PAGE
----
var newUserTimeout = OPTIONS.rampUpTime / OPTIONS.users;

Then it schedules creation of each of the connections:

disableBidding(); // disable bidding on server side
for(var i=0; i<OPTIONS.users; i++) {
  setTimeout(function() { user(OPTIONS.host, OPTIONS.port, i); }, i * newUserTimeout);
};
setTimeout(enableBidding, OPTIONS.users * newUserTimeout);

The last line is for enabling bidding on server after all the connections are created.

Here are the functions for controlling an auction:

function getControlSocket() {
 if (controlSocket === null) {
  controlSocket = io.connect('http://' + OPTIONS.host + ':' + OPTIONS.port, {'force new connection': true});
 }
 return controlSocket;
};

function disableBidding() {
 stopBidding = true;
 getControlSocket().emit('lots', {stop: true});
};

function enableBidding() {
 getControlSocket().emit('lots', {start: true});
};

These functions are straight forward. The only thing worth mentioning is that we create additional socket that will be used for managing the “auction”. We are going to keep it in single instance for benchmark script.

The function that simulates behavior of an individual user is shown below:

function user(host, port, index) {
1.  var socket = io.connect('http://' + host + ':' + port, {'force new connection': true});

2.  socket.on('connect', function() {
3.    sockets.push(socket);

4. socket.on('lots', function (data) {
5.   if (data.stop == true) {
6.     stopBidding = true;
   }
7.   if (data.start == true && ++workerCnt < activeBidders) {
8.     stopBidding = false;
9.  bidProcesses.push(setInterval(function(){
10.    if (!stopBidding) {
11.   var start = new Date();
12.   totalSentBids++;
13.   socket.emit('new_bid', {}, function (data) {
14.     totalBids++;
15.     totalRoundTrip += (new Date() - start);
   });
    }
  }, 2000));
   }
 });
  });
};

In line 1 there's a call to Socket.IO-client library for creation of the new connection. Please note use of 'force new connection' option. It's needed for establishing the new real connection instead of using the cached one.

For graceful clean up we need to store all created sockets so that we will be able to disconnect them after completing the benchmark – see line 3. Socket starts listening for 'lots' messages. They are sent by the server whenever it starts or stops bidding for lots. Line 7 checks that processing of bids has actually started and that we have not exceeded the number of active bidders yet. Not all the users will be bidding and for the sake of realistic benchmark in our case we decided to limit ourselves by 50 active bidders. Lines 11-15 perform actual bid generation and statistics calculation. Our server provides us with callbacks for successful processing of a new bid message. Thus we measure time in the callback to calculate the difference between the generation of a new bid message and receiving the confirmation with the new price. It will be used to calculate average round trip time.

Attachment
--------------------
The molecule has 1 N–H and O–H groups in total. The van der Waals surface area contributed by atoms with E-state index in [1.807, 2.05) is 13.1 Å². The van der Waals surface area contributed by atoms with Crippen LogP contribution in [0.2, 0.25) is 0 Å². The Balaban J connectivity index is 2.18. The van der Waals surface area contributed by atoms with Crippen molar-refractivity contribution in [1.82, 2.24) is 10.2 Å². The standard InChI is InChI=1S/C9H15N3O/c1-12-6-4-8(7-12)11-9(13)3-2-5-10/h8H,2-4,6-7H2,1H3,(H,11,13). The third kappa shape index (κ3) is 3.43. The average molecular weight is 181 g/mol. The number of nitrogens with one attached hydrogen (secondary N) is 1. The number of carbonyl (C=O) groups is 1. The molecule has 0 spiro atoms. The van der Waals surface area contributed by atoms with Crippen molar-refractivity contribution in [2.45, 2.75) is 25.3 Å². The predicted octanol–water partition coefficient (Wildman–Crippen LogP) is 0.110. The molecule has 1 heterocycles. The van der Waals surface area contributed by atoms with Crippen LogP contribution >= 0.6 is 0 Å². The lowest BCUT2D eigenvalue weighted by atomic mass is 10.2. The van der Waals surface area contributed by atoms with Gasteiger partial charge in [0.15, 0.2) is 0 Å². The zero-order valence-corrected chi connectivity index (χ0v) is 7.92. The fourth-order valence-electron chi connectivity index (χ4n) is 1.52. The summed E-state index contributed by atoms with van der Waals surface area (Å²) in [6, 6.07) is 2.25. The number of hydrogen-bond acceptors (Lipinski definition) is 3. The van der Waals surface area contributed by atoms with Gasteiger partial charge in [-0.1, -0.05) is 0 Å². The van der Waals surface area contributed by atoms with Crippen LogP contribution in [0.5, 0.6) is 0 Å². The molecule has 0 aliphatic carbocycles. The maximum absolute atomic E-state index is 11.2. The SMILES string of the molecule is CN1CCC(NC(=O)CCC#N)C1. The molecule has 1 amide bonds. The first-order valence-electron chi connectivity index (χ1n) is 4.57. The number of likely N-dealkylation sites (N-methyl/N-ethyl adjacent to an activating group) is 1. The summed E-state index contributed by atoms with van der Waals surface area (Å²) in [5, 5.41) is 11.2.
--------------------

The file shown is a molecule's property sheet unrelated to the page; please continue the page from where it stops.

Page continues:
Now it's time for cleaning up. For the time when we plan to stop measuring response time we schedule the following function execution:

function finishBidding() {
  console.log('Stop bidding process...');
  
  disableBidding();
  for(var i=0; i<bidProcesses.length; i++) {
    clearInterval(bidProcesses[i]);
  };
};

It sends 'stop' message to all the clients and kills all message generators. After some time we call the function to perform final clean up:

function cleanUp() {
  console.log('Disconnecting sockets');
  getControlSocket().disconnect();
  for(i = 0; i < sockets.length; i++) {
    sockets[i].disconnect();
  };
  console.log('Total bids sent: ' + totalSentBids + ', total bids acknowledged: ' + totalBids + 
 ', average roundtrip: ' + totalRoundTrip * 1.0 / totalBids / 1000 );
};

The delay between disableBidding() and cleanUp() calls is needed

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to allow for graceful processing of remaining messages. We create heavy load on server and there may be some messages that are stuck in channels.

That's it! We have intentionally omitted all the wrapping code in order to show only the most important parts. We managed to perform benchmarking and we've got the tool that can be extended in future.

So far we think of the following improvements:

  • Forking multiple processes to be able to create bigger load on server. The script itself consumes considerable resources (mostly CPU) and since it runs from under Node.JS there's no way to use multiple CPU cores.
  • Providing extensibility points to be able to create separate custom scripts and invoke them from the common driver application.

Happy benchmarking!

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Comments

  1. Jim S. says:

    Going down the exact same path – any possibility you can share more of the source (github repo or gist perhaps) – or at least a boiler plate with some of the measurement wrappers etc.. ?

    Thanks,
    Jim